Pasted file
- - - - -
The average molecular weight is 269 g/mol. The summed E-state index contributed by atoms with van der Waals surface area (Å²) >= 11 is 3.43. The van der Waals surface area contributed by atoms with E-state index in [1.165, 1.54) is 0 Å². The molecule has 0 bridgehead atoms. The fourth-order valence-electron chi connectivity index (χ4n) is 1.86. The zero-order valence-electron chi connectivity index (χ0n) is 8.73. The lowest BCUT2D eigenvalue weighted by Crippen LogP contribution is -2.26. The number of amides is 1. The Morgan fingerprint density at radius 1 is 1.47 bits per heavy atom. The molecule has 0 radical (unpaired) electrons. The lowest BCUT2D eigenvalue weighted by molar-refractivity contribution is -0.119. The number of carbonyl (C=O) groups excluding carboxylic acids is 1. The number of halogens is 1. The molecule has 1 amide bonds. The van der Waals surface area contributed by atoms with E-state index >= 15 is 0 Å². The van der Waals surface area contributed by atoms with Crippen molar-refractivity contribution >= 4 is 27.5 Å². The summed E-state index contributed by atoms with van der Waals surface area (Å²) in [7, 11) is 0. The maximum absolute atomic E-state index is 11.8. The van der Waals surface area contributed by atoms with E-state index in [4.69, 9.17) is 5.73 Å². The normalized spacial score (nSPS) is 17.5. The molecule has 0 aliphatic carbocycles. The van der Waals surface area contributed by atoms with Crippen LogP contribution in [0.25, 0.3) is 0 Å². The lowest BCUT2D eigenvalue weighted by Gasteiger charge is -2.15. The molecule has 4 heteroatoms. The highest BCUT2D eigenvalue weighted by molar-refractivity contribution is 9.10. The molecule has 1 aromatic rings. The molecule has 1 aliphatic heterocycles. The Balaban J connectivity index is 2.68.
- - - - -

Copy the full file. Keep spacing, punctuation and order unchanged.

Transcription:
The average molecular weight is 269 g/mol. The summed E-state index contributed by atoms with van der Waals surface area (Å²) >= 11 is 3.43. The van der Waals surface area contributed by atoms with E-state index in [1.165, 1.54) is 0 Å². The molecule has 0 bridgehead atoms. The fourth-order valence-electron chi connectivity index (χ4n) is 1.86. The zero-order valence-electron chi connectivity index (χ0n) is 8.73. The lowest BCUT2D eigenvalue weighted by Crippen LogP contribution is -2.26. The number of amides is 1. The Morgan fingerprint density at radius 1 is 1.47 bits per heavy atom. The molecule has 0 radical (unpaired) electrons. The lowest BCUT2D eigenvalue weighted by molar-refractivity contribution is -0.119. The number of carbonyl (C=O) groups excluding carboxylic acids is 1. The number of halogens is 1. The molecule has 1 amide bonds. The van der Waals surface area contributed by atoms with E-state index >= 15 is 0 Å². The van der Waals surface area contributed by atoms with Crippen molar-refractivity contribution >= 4 is 27.5 Å². The summed E-state index contributed by atoms with van der Waals surface area (Å²) in [7, 11) is 0. The maximum absolute atomic E-state index is 11.8. The van der Waals surface area contributed by atoms with E-state index in [4.69, 9.17) is 5.73 Å². The normalized spacial score (nSPS) is 17.5. The molecule has 0 aliphatic carbocycles. The van der Waals surface area contributed by atoms with Crippen LogP contribution in [0.25, 0.3) is 0 Å². The lowest BCUT2D eigenvalue weighted by Gasteiger charge is -2.15. The molecule has 4 heteroatoms. The highest BCUT2D eigenvalue weighted by molar-refractivity contribution is 9.10. The molecule has 1 aromatic rings. The molecule has 1 aliphatic heterocycles. The Balaban J connectivity index is 2.68.